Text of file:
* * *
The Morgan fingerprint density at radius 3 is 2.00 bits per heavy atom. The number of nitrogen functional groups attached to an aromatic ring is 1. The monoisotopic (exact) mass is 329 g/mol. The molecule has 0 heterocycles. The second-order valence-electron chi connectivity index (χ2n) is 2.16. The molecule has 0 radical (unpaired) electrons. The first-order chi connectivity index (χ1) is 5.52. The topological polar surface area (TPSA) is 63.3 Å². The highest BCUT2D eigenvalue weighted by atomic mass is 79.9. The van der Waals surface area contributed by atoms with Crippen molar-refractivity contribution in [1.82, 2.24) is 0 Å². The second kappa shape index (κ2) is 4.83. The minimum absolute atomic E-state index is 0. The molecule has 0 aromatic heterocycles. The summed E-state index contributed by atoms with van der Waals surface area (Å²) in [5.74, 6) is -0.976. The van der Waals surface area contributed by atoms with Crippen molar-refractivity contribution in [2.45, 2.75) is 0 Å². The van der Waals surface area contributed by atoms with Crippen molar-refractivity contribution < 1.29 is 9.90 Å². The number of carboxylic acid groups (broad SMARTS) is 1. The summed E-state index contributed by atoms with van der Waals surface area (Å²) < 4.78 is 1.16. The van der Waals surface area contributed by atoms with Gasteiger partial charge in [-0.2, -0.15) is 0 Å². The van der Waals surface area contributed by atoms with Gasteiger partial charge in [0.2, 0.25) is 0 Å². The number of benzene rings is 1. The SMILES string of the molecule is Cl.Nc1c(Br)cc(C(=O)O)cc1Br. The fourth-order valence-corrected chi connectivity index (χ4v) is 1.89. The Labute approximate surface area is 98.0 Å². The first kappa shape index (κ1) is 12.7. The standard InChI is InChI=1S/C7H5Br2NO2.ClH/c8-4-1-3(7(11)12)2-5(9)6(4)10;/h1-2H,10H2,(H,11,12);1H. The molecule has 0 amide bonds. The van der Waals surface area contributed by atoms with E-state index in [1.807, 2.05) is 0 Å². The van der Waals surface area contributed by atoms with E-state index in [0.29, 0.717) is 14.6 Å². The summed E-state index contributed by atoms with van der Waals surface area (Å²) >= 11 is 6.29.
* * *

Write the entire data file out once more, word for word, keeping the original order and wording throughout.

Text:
The Morgan fingerprint density at radius 3 is 2.00 bits per heavy atom. The number of nitrogen functional groups attached to an aromatic ring is 1. The monoisotopic (exact) mass is 329 g/mol. The molecule has 0 heterocycles. The second-order valence-electron chi connectivity index (χ2n) is 2.16. The molecule has 0 radical (unpaired) electrons. The first-order chi connectivity index (χ1) is 5.52. The topological polar surface area (TPSA) is 63.3 Å². The highest BCUT2D eigenvalue weighted by atomic mass is 79.9. The van der Waals surface area contributed by atoms with Crippen molar-refractivity contribution in [1.82, 2.24) is 0 Å². The second kappa shape index (κ2) is 4.83. The minimum absolute atomic E-state index is 0. The molecule has 0 aromatic heterocycles. The summed E-state index contributed by atoms with van der Waals surface area (Å²) in [5.74, 6) is -0.976. The van der Waals surface area contributed by atoms with Crippen molar-refractivity contribution in [2.45, 2.75) is 0 Å². The van der Waals surface area contributed by atoms with Crippen molar-refractivity contribution < 1.29 is 9.90 Å². The number of carboxylic acid groups (broad SMARTS) is 1. The summed E-state index contributed by atoms with van der Waals surface area (Å²) < 4.78 is 1.16. The van der Waals surface area contributed by atoms with Gasteiger partial charge in [-0.2, -0.15) is 0 Å². The van der Waals surface area contributed by atoms with Gasteiger partial charge in [0.2, 0.25) is 0 Å². The number of benzene rings is 1. The SMILES string of the molecule is Cl.Nc1c(Br)cc(C(=O)O)cc1Br. The fourth-order valence-corrected chi connectivity index (χ4v) is 1.89. The Labute approximate surface area is 98.0 Å². The first kappa shape index (κ1) is 12.7. The standard InChI is InChI=1S/C7H5Br2NO2.ClH/c8-4-1-3(7(11)12)2-5(9)6(4)10;/h1-2H,10H2,(H,11,12);1H. The molecule has 0 amide bonds. The van der Waals surface area contributed by atoms with E-state index in [1.807, 2.05) is 0 Å². The van der Waals surface area contributed by atoms with E-state index in [0.29, 0.717) is 14.6 Å². The summed E-state index contributed by atoms with van der Waals surface area (Å²) >= 11 is 6.29.